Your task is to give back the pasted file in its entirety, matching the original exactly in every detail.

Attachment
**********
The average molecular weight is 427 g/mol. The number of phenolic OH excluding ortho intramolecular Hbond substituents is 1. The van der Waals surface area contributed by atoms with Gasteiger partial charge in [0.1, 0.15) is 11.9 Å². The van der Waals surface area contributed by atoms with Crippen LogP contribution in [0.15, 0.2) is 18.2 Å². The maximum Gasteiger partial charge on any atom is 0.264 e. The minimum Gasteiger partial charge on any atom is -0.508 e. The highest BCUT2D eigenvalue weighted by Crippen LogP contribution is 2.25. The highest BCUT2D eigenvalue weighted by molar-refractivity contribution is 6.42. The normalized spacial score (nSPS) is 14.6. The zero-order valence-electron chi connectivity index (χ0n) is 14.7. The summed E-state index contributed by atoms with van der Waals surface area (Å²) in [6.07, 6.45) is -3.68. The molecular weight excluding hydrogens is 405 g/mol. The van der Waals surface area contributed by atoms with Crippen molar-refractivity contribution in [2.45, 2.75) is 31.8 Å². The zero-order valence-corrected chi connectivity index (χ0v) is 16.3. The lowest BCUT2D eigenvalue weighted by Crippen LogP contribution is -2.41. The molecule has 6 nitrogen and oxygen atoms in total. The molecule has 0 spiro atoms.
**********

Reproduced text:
The average molecular weight is 427 g/mol. The number of phenolic OH excluding ortho intramolecular Hbond substituents is 1. The van der Waals surface area contributed by atoms with Gasteiger partial charge in [0.1, 0.15) is 11.9 Å². The van der Waals surface area contributed by atoms with Crippen LogP contribution in [0.15, 0.2) is 18.2 Å². The maximum Gasteiger partial charge on any atom is 0.264 e. The minimum Gasteiger partial charge on any atom is -0.508 e. The highest BCUT2D eigenvalue weighted by Crippen LogP contribution is 2.25. The highest BCUT2D eigenvalue weighted by molar-refractivity contribution is 6.42. The normalized spacial score (nSPS) is 14.6. The zero-order valence-electron chi connectivity index (χ0n) is 14.7. The summed E-state index contributed by atoms with van der Waals surface area (Å²) in [6.07, 6.45) is -3.68. The molecular weight excluding hydrogens is 405 g/mol. The van der Waals surface area contributed by atoms with Crippen molar-refractivity contribution in [2.45, 2.75) is 31.8 Å². The zero-order valence-corrected chi connectivity index (χ0v) is 16.3. The lowest BCUT2D eigenvalue weighted by Crippen LogP contribution is -2.41. The molecule has 6 nitrogen and oxygen atoms in total. The molecule has 0 spiro atoms.